How must we understand our word "life," if we accept it as a faithful translation for the Greek word ζῆν? In ζῆν, ζάω the root ζα-speaks. It is, of course, impossible to conjure up the Greek meaning of "life" from this sound. But we do notice that the Greek language, above all in the speech of Homer and Pindar, uses words like ζάθεος, ζαμενής, ζάπυρος. Linguistics explains that ζα- signifies an intensification. Ζάθεος accordingly means "most divine," "very holy"; ζαμενής, "very forceful"; ζάπυρος, "most fiery." But this "intensification" means neither a mechanical nor a dynamic increase. Pindar calls various locales, mountains, meadows, the banks of a river, ζάθεος, especially when he wants to say that the gods, the shining ones who cast their gaze about, often permitted themselves actually to be seen here. They came to presence by appearing here. These locales are especially holy because they arise purely to allow the appearing of the shining one. So too does ζαμενής mean that which allows the imminent advance of the storm to billow up in its full presencing.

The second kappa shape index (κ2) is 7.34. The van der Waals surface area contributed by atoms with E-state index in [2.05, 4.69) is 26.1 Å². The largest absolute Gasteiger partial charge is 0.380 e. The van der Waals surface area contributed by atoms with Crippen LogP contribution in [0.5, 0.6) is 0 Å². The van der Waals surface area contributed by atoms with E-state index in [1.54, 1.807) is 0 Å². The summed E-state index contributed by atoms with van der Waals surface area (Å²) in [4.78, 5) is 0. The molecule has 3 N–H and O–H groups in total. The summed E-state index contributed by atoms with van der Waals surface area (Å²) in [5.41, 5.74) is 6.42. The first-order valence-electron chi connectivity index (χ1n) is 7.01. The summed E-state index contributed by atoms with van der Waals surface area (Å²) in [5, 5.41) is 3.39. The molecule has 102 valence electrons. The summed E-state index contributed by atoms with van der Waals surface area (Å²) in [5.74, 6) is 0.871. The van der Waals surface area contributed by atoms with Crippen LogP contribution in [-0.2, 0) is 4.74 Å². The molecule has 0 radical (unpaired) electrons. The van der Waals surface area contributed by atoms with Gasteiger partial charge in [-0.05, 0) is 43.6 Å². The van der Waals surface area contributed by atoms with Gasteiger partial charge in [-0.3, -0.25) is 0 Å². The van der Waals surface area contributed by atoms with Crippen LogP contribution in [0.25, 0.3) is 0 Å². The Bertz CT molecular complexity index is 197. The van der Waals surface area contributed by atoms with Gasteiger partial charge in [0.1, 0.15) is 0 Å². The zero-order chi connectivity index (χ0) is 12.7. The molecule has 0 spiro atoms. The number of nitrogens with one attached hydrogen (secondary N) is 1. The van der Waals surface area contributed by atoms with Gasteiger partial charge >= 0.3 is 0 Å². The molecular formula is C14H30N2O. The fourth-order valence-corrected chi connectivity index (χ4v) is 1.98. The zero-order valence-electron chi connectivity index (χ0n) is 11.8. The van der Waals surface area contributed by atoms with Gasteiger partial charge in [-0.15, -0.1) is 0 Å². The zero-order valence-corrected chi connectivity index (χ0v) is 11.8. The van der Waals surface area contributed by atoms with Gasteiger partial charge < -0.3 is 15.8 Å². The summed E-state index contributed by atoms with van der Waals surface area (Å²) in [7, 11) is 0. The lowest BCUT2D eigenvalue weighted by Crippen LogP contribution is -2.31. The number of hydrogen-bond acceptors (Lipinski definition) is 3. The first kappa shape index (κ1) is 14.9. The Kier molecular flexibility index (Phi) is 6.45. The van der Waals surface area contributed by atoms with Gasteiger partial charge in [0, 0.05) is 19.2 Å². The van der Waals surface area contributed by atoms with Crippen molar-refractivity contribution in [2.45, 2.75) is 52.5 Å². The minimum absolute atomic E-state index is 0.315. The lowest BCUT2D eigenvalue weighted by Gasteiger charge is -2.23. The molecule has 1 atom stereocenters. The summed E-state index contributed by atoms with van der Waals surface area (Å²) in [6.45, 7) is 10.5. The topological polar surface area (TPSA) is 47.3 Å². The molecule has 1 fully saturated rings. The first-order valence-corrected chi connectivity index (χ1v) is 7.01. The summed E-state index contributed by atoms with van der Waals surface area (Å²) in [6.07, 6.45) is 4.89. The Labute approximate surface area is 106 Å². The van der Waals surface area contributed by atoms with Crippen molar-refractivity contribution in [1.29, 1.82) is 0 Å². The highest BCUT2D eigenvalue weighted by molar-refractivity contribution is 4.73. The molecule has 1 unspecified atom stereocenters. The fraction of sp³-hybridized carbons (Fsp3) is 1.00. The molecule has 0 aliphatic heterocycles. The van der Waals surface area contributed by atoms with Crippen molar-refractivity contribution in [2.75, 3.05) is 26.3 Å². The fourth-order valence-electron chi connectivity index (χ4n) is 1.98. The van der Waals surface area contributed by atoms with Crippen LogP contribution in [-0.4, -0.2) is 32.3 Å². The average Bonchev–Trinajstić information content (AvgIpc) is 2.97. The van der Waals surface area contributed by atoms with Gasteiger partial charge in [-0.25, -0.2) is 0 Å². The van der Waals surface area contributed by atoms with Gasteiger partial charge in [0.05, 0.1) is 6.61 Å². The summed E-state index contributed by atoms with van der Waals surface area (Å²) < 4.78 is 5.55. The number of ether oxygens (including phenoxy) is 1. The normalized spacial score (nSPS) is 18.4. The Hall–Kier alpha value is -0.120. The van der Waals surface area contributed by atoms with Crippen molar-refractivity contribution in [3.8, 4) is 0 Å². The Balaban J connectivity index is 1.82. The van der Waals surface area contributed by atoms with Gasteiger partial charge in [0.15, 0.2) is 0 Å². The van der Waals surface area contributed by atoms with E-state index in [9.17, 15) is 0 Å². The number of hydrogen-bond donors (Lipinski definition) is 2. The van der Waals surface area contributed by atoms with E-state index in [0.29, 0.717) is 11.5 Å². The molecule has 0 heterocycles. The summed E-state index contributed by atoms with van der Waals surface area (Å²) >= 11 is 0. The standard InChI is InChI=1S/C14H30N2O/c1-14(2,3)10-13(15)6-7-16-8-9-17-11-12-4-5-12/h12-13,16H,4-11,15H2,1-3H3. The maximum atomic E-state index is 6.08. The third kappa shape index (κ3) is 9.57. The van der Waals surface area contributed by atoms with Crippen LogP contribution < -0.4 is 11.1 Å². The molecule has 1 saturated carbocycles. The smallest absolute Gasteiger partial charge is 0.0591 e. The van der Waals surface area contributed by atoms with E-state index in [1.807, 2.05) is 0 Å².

Ζα- signifies the pure letting-rise within appearing, gazing upon, breaking in upon, and advancing, and all their ways. The verb ζῆν means rising into the light. Homers says, ζῆν καὶ ὁρᾶν φάος ἠελίοιο, "to live, and this means to see the light of the sun." The Greek ζῆν, ζωή, ζῷον must not be interpreted in either a zoological or a broader biological sense. What is named in the Greek ζῷον lies so far from any biologically conceived animality that the Greeks could even call their gods ζῷα. How so? Those who cast their gaze about are those who rise into view. The gods do not experience as animals are. But animality does belong to ζῆν in a special sense. The rising of animals into the open remains closed and sealed in itself in a strangely captivating way. Self-revealing and self-concealing in the animal are one in such a way that human speculation practically runs out of alternatives when it rejects mechanistic views of animality—which are always feasible—as firmly as it avoids anthropomorphic interpretations. Because the animal does not speak, self-revealing and self-concealing, together with their unity, possess a wholly different life-essence [Lebe-Wesen] with animals.